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Campus Life + Health & Wellness

The Flu Is Here, but Not the Vaccine

University awaits shipments as victims recover


Haley Bihlmaier (CGS'10) uses a Purell hand dispenser at the George Sherman Union. Photo by Vicky Waltz

On the first day of his summer job, Alec Nicholson awoke with a sore throat, fever, and muscle aches. His symptoms worsened throughout the day; hours later he was in bed, coughing and shivering.

Nicholson (CAS’12) believes he had H1N1, commonly referred to as swine flu. “I caught it from a friend who had been vaccinated against seasonal flu,” he says. “The good thing about having swine flu last summer is that I’m immune to it now.”

Others aren’t so lucky. With H1N1 vaccination shipments running three weeks behind schedule, many members of the Boston University community remain at risk in what President Obama is now calling a “national emergency.”

“While the University is scheduled to receive shipments of the vaccination,” says Peter Fiedler, vice president for administrative services, “we have no way of knowing when that will happen. We’re basically at the mercy of the suppliers.”

Shipments are not on schedule because of production backups, according to the Boston Public Health Commission. National reports indicate that this particular virus cultures more slowly than others, delaying vaccine production. The city’s allotment of 27,000 doses has gone to health-care providers in hospitals, community health centers, and primary care offices to inoculate those at high risk, including pregnant women, children, and health-care workers.

Fiedler says the University hopes to receive approximately 10,000 doses. Employees from Student Health Services (SHS), medical students from the School of Medicine, and paramedics from Samaritan Ambulance will administer the shots, with doctors and nurses monitoring.

“We’re hoping it will be free,” he says. “But we can’t say just yet.”

So far, University health officials have identified 185 cases of what is now being referred to as influenza-like illness (ILI). Because the typical flu season has barely begun, people are assuming that most of these cases are H1N1. The total to date is fewer than originally anticipated. Fiedler credits members of Facilities Management and Planning for the low numbers. “They’ve worked hard to install new towel dispensers, touchless water faucets, and Purell dispensers throughout campus,” he says.

There also has been a run on seasonal flu vaccinations, which likely helps. “We distributed four to five times more vaccinations than in previous years,” Fiedler says.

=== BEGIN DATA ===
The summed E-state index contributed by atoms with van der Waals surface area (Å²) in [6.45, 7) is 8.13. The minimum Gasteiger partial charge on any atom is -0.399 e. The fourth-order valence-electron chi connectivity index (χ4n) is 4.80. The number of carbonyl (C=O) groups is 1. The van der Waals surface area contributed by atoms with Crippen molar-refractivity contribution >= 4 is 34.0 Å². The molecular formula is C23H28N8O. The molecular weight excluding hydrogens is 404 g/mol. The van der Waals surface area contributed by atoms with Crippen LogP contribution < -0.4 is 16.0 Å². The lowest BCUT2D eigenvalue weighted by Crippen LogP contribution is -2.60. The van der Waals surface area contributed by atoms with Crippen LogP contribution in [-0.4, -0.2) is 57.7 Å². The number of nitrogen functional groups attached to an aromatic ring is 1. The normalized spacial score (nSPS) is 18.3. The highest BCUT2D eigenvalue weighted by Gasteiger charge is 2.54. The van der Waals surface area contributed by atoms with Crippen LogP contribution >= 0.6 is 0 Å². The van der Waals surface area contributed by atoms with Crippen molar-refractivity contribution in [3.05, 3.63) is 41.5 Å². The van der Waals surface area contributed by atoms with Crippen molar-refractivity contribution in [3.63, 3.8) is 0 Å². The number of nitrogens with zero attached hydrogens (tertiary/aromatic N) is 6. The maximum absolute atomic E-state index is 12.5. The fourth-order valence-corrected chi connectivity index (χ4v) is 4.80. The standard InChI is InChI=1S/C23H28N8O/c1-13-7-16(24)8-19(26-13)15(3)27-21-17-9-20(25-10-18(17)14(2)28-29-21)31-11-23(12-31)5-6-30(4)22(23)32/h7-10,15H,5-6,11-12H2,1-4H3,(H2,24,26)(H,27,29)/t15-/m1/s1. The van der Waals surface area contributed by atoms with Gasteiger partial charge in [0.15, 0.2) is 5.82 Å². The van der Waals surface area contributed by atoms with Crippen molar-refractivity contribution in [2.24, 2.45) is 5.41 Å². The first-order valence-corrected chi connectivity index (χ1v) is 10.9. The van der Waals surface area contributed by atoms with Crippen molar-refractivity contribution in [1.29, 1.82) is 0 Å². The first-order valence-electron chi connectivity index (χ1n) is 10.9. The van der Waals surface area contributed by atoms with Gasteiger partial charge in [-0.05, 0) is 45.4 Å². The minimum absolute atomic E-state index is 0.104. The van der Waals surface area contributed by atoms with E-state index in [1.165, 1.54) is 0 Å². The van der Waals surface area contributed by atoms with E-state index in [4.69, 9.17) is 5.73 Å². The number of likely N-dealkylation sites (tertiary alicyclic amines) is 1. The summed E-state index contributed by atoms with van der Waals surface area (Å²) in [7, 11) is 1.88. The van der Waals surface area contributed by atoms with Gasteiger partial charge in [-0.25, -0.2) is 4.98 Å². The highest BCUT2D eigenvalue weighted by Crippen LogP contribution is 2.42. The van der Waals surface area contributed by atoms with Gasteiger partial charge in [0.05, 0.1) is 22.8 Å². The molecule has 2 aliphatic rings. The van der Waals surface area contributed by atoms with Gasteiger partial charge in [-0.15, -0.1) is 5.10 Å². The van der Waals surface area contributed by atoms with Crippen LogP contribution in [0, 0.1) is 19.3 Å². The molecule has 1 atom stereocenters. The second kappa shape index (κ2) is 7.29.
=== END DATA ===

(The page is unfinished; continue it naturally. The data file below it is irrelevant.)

The University did not begin tracking the numbers of ILI cases until this year, according to David McBride, SHS director. Even so, he is confident there has been an increase. “We are definitely seeing more cases this year,” he says, “We’re very busy, to the point where we’ve had to hire additional staff.”

The University cannot distinguish H1N1 from seasonal flu, but anyone experiencing symptoms likely has swine flu, McBride says. “My guess is that it’s probably going to get worse before it gets better.”

H1N1 symptoms include a fever — generally 103 or higher — body aches, cough, sore throat, and intestinal discomfort. “On average, students are recovering within three to seven days,” he says.

Students experiencing ILI symptoms, regardless of the cause, have begun to isolate themselves, Fiedler adds. “Some have gone home to their parents, and others have readily accepted our isolation plan.” In August, the University set aside 60 rooms for sick students. A larger scale initiative would include setting up a barracks-style infirmary.

Beginning November 1, a nurse will begin visiting sick students in isolation areas. “We want to be sure students are staying hydrated and eating,” Fiedler says, “and that their fevers aren’t spiking.”

To prepare for a potential outbreak, the University has formed an H1N1 influenza task force, which meets weekly. According to Victor Coelho, associate provost for undergraduate education, the committee is working to revise the absentee policy and develop online instructions. Worst case scenarios have to be considered.

“Extremely high rates of absenteeism will call for a greater Web presence,” Coelho says. “Classes will be supplemented with online lectures and podcasts, and professors will be encouraged to post PowerPoint slides, TA notes, and other materials online.”

Students are not required to provide official medical verification for missing class, but should call Student Health Services. As for completing course work and receiving credit, “we’re looking at a whole range of options,” Coelho says, “from extending finals to allowing independent projects to make up for missed tests and labs.”

Vicky Waltz can be reached at vwaltz@bu.edu.

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